Tuesday, August 3, 2021

Report: GHSA Releases Independent Recommendations to Advance Equity in Traffic Safety Programs


August 3, 2021
CONTACT: Adrian Nicholas, 202-580-7934
AFTER HOURS: Pam Shadel Fischer,
GHSA Releases Independent Recommendations to Advance Equity in Traffic Safety Programs
Kimley-Horn proposes ten strategies for state and safety partners to help reduce racial disparities in highway safety
WASHINGTON, D.C. - The Governors Highway Safety Association (GHSA) today released a new set of recommended actions that State Highway Safety Offices (SHSOs), GHSA, their partners and the traffic safety community can take to support more equitable outcomes for Black, Indigenous and People of Color (BIPOC). The ten recommendations were developed by consulting firm Kimley-Horn to help broaden the reach of the nation’s highway safety programs by eliminating racial disparities in traffic safety engagement and enforcement.

The recommendations, contained in a new report, Equity in Highway Safety Enforcement and Engagement Programs, include: 

  • Promote the collection and analysis of racial data for every traffic stop to better understand potential disparities and allocate funding toward more effective enforcement. 

  • Support increased funding for racial profiling data collection to allow more states to collect and analyze data that can be used to identify and implement solutions to address disparities.

  • Support increased use of automated enforcement, which studies confirm can substantially reduce risky driving behaviors and can be applied equitably with community engagement.

  • Establish a promising practices guide for SHSOs that identifies opportunities in greater detail to increase BIPOC participation in highway safety programs.

  • Encourage broader community involvement in the highway safety planning process so diverse communities have a voice in shaping enforcement and other strategies that can help reduce racial inequities.

  • Develop a communications toolkit for SHSOs that identifies key strategies for mitigating disparities and reinforces the message that everyone has a role to play in ensuring traffic enforcement and safety programs are equitable.

  • Refocus traffic enforcement efforts on traffic safety and prioritize the most dangerous and unlawful driving behaviors, such as speeding and driving under the influence, that put all road users at risk.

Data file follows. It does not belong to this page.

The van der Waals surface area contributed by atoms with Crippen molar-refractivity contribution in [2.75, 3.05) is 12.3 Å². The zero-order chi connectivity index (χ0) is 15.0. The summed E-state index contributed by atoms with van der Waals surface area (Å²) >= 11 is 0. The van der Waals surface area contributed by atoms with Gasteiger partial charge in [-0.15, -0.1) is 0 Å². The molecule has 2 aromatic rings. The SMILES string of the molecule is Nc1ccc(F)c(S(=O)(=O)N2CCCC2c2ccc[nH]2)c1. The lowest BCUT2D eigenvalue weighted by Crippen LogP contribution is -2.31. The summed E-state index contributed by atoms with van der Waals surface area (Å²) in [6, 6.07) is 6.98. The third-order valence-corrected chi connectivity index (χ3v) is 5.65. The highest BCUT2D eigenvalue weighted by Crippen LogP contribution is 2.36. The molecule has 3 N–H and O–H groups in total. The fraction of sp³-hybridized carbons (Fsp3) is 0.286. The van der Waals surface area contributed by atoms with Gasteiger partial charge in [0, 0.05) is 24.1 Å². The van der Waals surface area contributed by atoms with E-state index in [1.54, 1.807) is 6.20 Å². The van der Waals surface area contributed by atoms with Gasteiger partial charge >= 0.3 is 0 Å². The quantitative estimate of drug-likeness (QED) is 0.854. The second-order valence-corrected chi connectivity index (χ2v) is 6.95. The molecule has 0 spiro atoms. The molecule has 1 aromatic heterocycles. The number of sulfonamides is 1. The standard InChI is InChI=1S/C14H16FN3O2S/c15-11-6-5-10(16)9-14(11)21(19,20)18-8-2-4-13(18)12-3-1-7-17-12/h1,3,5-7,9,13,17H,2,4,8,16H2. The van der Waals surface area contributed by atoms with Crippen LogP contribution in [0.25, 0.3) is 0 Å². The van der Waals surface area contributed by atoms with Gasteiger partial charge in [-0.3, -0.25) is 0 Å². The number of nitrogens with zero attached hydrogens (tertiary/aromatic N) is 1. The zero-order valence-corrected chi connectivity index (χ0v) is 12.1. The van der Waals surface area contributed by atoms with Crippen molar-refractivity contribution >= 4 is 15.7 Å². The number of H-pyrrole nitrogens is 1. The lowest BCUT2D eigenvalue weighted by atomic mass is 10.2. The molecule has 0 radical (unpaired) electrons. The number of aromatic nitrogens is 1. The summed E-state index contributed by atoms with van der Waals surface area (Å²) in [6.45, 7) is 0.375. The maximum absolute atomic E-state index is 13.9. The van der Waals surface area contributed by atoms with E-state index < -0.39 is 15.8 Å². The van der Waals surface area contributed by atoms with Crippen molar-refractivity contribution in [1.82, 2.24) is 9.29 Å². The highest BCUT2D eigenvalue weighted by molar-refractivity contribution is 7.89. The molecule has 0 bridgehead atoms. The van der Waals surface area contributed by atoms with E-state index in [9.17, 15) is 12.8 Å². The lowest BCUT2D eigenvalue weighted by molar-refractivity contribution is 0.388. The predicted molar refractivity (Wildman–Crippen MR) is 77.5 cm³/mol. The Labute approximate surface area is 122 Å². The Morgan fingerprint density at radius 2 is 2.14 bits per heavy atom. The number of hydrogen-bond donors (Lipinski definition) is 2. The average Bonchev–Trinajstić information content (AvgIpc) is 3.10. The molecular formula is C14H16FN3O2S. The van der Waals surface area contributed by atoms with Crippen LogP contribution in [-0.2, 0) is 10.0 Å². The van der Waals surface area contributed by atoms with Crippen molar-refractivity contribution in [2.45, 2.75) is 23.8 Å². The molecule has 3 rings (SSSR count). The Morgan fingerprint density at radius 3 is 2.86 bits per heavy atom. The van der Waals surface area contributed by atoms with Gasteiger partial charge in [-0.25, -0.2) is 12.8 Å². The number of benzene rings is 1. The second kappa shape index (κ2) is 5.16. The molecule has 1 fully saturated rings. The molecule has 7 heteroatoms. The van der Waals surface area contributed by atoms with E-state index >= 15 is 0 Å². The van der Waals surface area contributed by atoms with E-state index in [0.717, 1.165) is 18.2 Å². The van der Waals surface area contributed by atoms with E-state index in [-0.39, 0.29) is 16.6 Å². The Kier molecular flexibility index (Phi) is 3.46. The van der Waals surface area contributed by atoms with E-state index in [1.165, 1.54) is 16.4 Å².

• Encourage modernized police recruitment and training standards to achieve more equitable enforcement outcomes and so that law enforcement agency demographics more closely align with the communities they serve.

  • Continue to cultivate partnerships with Vision Zero, Road to Zero and Safe System communities to promote a holistic and collaborative approach to highway safety that leverages all available safety tools.

  • Support driver licensing policies that improve equitable outcomes such as ensuring that license sanctions are limited to moving violations and exploring more flexible fee and payment structures for traffic citations, driver license fees and vehicle registration.

“GHSA is committed to taking meaningful steps to eliminate racial disparities in traffic enforcement and to make our nation’s highway safety programs more just and equitable for all road users,” said GHSA Executive Director Jonathan Adkins. “Our goal is to prevent motor vehicle crashes, injuries and deaths, but that is unobtainable as long as racial disparities exist. These recommendations are another step forward in our ongoing journey to ensure traffic safety programs work for everyone.”

Kimley-Horn developed these recommendations after a thorough review of national best practices, interviews with SHSO leaders to examine current practices and conversations with key GHSA safety partners. The release of these recommendations is the latest step in GHSA’s commitment to placing racial equity at the forefront of all traffic safety efforts. In June, GHSA released a study that found that traffic deaths disproportionately affect BIPOC communities and identified steps to eliminate those disparities.

This fall, GHSA will bring together national and state leaders, including former Seattle Police Chief Carmen Best, to discuss these recommendations and other ideas to advance equity at its 2021 Annual Meeting, the first in-person national traffic safety conference since the start of the pandemic. GHSA also hosted a webinar last month where experts discussed examples of successful efforts to build trust and foster positive engagement between law enforcement and BIPOC communities. 

About GHSA
The Governors Highway Safety Association (GHSA) is a nonprofit association representing the highway safety offices of states, territories, the District of Columbia and Puerto Rico. GHSA provides leadership and representation for the states and territories to improve traffic safety, influence national policy, enhance program management and promote best practices. Its members are appointed by their Governors to administer federal and state highway safety funds and implement state highway safety plans. Visit ghsa.org for more information or follow us on Facebook and Twitter.
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